Innovations for Climate

It’s going to take emissions reductions and plenty of technical innovation to reach net zero emissions by 2050. At Tomorrow’s Air we’re fans of all the solutions and thanks to @lowercarboncapital were able to highlight exciting new innovations designed to reduce emissions in all aspects of our lives, not just travel. 

First up, a food waste solution

  • The Kitchen Bin looks just like a regular trash can, except it weighs 50 lbs and at night it churns your dinner scraps into odorless food grounds. The grounds can be picked up by and fed to chickens. Taking into account production, energy usage and shipment emissions, this circular food system prevents 521.1 kg CO2e from entering the atmosphere per household per year. Imagine the climate impact of multiple Kitchen Bins at the hotel or lodging of  your next vacation. Find the Kitchen Bin on instagram @mill, and read all about why the kitchen bin is different from a regular composter, in our article on food waste here

A new way to fight deforestation

  • Cultured Oil, a cooking oil that shares all of the positives of vegetable oil: high smoke point, neutral taste, healthy fats; but none of the negatives: deforestation, biodiversity loss, chemical runoff, pollution, greenhouse gas emissions. Vegetable oil production is one of the leading causes of deforestation. CA based startup, Zero Acre Farms, makes cultured oil by fermenting sugar, using 87% less land than canola oil. Follow them on Instagram @zeroacrefarms to learn more! 

Meatless meat

  • Mosa Meat is‘the world’s kindest beef burger.’  The slaughter-free beef is made from real meat cells that come from  a lab instead of a field. Different from veggie burgers or plant-based sausage, it looks, tastes, smells just like real beef but with 96% fewer carbon emissions. Meat production contributes to ⅕ of all human produced greenhouse gasses, and this cultured meat a.k.a cell based meat represents a new innovation that can revolutionize our food system. Learn more @loambio

Promoting plant growth through microorganisms

  • Healthy microorganisms inside us promote health and nutrition in humans, and the same goes for plants. Australian company, Loam Bio, coats seeds with microbes to promote plant growth, resilience, and carbon drawdown. With widespread application it has the potential to remove 8.5 gigatons of CO2 annually. It’s a win, win, win for the plants, the farmers, and the atmosphere.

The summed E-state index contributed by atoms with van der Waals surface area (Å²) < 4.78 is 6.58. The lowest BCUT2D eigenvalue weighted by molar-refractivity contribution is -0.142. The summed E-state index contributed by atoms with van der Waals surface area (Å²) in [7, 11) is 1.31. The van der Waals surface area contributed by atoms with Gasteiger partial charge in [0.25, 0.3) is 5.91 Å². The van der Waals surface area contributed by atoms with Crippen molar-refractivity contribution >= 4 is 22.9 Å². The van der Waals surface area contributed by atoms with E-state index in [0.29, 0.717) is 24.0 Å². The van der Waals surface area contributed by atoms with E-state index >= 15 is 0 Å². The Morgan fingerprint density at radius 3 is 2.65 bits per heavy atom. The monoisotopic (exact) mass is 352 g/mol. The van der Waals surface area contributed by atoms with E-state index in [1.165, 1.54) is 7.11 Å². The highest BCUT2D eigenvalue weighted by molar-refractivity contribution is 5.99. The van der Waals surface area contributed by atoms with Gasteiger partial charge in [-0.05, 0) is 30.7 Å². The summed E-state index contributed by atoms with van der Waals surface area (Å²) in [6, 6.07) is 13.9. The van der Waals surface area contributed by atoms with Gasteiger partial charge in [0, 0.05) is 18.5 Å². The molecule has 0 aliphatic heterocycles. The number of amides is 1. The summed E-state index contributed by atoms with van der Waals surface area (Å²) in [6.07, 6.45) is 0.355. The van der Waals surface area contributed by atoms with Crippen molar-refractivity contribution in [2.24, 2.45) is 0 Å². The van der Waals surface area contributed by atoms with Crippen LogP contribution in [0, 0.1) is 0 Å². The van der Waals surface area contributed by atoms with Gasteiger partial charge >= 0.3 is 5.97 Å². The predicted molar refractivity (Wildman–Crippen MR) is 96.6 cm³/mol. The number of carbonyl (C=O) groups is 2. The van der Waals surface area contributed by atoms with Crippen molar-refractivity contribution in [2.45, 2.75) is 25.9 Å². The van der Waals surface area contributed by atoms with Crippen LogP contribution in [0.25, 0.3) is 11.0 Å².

Electric plane update

  • In January 2022 Heart Aerospace, a Swedish electrical aircraft developer, successfully conducted their first test flight. In 2024 they plan to test their first full-scale 19 seat passenger plane prototype, and by 2026 they hope to have commercial service on short-haul flights (under 400 km) up and running.  Decarbonizing aviation starts with short haul flights. They account for 40% of aviation emissions and can be 50% more carbon intensive than long-haul flights. Heart is developing the ES-30: a 30 seat fully electric airliner with zero operational emissions and the potential to become the new normal for regional flights. Find them on instagram @heartaerospace

Enzymes stand in for oil in common products

  • Solugen is cleaning up the chemicals in the products we use every day. The Houston-based startup uses enzymes instead of oil to make products such as bio-based hydrogen peroxide or wastewater treatment solutions, all in the world’s first carbon-negative molecule factory.  The chemicals industry relies heavily on fossil fuels, and Solugen’s high-performance eco-friendly products mark a significant step in the quest for a greener and cleaner chemical industry. Learn more @solugenbio

Kelp to de-acidify the ocean

  • Meet Running Tide, a startup based out of Maine on a mission to rebalance the natural carbon cycle and de-acidify the ocean. Running Tide  tackles this astronomical task through a combination of projects including growing kelp, sinking terrestrial biomass, and farming shellfish. The ocean is the world’s largest carbon sink, and if taken care of, has vast potential to restore our climate. 

It’s going to take emissions reductions and plenty of technical innovation to reach net zero emissions by 2050. At Tomorrow’s Air we’re fans of all the solutions and love the feeling of hope and optimism that comes from focusing on solutions to help restore our climate. 

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